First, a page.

Positive Payment Order

The term Positive Payment Order, or Positive Payment Hierarchy as it’s sometimes called, is a relatively new concept and refers to the practice of allocating credit card holders (monthly) repayments to the most expensive interest bearing items on their credit card account first. Its part of an overhaul of UK credit card legislation called the Consumer Credit Directive (CCD) designed to give the consumer a better deal, and card issuers were compelled to allocate customer’s payments this way by 4th January 2011. The rest of the CCD became law from the 1st February 2011.

It’s thought that the move to Positive Payment Order will save consumers millions of pounds a year.

Many people aren’t aware that if you don’t settle your credit card balance in full every month each different type of expenditure you’ve made on your credit card will carry a different interest rate. Typically cash-advances and money transfers to current accounts are the most expensive items, in term of interest rate charged by the card issuer, whilst purchases and balance transfers usually carry lower rates and are often subject to limited time 0% interest promotions.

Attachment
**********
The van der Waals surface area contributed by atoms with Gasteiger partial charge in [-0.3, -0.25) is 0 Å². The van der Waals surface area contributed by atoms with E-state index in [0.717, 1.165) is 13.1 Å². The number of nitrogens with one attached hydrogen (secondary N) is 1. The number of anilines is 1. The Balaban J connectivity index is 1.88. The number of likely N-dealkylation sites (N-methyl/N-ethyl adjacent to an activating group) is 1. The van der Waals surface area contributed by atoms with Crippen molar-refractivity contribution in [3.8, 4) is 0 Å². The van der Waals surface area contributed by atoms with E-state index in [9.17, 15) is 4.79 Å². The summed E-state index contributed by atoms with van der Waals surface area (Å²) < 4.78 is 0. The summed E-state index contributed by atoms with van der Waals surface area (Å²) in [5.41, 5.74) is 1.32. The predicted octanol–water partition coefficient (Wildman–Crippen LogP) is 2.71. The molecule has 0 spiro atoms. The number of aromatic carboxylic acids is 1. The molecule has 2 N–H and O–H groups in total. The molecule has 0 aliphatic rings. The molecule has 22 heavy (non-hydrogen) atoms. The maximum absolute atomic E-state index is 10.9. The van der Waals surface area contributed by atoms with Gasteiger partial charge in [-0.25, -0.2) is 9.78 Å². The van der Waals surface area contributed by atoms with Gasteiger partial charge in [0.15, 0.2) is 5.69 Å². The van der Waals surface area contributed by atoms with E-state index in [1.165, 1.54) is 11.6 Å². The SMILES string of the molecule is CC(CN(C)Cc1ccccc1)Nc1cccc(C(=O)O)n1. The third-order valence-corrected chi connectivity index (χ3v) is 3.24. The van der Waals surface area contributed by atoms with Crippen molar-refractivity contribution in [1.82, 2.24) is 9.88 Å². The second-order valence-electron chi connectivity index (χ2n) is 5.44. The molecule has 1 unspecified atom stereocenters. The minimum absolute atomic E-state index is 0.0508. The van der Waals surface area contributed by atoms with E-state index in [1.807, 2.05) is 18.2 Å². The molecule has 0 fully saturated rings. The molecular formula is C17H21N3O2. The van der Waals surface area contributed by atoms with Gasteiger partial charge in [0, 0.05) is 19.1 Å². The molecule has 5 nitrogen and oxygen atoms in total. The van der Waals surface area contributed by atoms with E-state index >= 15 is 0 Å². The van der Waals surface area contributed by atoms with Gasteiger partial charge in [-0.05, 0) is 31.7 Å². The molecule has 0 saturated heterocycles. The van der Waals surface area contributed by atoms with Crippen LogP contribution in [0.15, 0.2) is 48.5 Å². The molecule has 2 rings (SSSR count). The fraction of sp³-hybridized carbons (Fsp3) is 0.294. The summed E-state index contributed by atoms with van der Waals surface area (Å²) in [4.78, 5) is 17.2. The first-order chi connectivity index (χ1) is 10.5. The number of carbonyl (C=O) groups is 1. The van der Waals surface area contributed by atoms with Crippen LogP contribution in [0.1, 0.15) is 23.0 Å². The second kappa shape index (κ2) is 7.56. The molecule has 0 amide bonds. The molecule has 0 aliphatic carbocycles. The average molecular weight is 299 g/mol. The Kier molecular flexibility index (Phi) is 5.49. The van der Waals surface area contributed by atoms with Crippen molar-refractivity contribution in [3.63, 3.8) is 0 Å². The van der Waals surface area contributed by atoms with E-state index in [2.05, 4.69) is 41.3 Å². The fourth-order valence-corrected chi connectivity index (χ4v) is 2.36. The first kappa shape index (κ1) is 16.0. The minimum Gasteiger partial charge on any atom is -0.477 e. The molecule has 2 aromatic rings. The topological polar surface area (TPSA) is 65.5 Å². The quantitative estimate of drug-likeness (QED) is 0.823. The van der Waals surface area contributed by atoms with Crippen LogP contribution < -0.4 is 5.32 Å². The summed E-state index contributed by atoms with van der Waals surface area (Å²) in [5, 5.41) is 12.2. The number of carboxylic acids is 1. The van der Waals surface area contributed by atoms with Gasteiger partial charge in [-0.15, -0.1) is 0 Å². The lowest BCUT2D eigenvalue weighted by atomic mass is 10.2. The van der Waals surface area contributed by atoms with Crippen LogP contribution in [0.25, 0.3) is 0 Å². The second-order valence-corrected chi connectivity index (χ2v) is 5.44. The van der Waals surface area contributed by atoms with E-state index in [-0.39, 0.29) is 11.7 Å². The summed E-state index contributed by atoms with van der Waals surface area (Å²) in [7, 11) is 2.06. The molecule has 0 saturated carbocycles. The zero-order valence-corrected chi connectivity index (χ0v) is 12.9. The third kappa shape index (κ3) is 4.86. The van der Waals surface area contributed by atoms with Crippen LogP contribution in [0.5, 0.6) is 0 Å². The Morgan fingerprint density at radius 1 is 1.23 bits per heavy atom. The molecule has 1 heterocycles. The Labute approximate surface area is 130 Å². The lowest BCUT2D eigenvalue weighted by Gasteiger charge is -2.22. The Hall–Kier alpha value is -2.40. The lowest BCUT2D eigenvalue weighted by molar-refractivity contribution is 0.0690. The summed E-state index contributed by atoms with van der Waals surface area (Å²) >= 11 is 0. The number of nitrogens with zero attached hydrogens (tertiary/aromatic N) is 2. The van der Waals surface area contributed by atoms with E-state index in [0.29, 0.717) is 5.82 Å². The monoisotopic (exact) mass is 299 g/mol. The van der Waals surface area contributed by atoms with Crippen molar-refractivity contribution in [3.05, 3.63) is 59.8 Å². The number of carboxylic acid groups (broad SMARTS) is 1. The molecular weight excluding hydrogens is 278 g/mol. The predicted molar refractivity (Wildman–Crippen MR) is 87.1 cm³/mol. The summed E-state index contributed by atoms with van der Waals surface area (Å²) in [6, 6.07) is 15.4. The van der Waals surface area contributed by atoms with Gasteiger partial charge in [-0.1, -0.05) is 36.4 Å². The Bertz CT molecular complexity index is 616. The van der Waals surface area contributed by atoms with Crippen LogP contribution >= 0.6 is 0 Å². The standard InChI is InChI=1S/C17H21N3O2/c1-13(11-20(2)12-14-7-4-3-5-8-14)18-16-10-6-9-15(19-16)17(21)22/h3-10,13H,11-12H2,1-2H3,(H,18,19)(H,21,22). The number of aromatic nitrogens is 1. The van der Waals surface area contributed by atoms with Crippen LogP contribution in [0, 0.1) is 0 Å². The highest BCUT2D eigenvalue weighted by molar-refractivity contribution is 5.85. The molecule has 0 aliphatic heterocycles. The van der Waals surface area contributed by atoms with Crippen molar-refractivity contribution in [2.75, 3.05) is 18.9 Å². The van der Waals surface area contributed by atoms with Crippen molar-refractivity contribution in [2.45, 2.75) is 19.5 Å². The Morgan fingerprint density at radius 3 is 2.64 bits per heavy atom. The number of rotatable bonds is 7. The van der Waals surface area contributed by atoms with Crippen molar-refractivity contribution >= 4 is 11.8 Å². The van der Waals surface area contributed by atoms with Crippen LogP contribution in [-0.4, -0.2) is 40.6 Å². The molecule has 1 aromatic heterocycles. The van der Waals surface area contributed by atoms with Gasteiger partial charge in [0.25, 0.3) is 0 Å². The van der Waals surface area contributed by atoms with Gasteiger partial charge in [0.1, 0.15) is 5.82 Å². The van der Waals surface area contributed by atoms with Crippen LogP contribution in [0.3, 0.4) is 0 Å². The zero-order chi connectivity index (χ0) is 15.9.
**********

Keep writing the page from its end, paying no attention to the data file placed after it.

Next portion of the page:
In the past 0% on balance transfer and 0% on purchases promotions have been criticised. They can lure consumers into taking out new credit cards but then if the card holder spends or withdraws cash on the new card they can be unwittingly trapped into paying long term interest at the headline rate on the card. This is because under ‘negative payment order’ any repayments they make on their new card would start to clear the cheapest debt first, like their 0% interest promotion, which is obviously costing them nothing in interest. This situation is worst still for consumers taking cash advances on the cards which carry the highest rates of interest.

Positive Payment Order is now law on all UK credit cards.

However, consumers should take care to read the small print before applying for any new credit card. Some credit card companies although sticking to the letter of the law on Positive Payment Order, aren’t complying with the spirit of it.

If the new credit card you’re considering carries both a 0% balance transfer deal, and a 0% on purchases deal, check whether the credit card company allocates payments first to the type of balance that carries the longer or shorter 0% period, or the higher or lower interest rate first. Only you who’ll know your personal financial situation can work out which deal suits you best.

Positive Payment Order does at least mean that any interest bearing
balances are cleared first.

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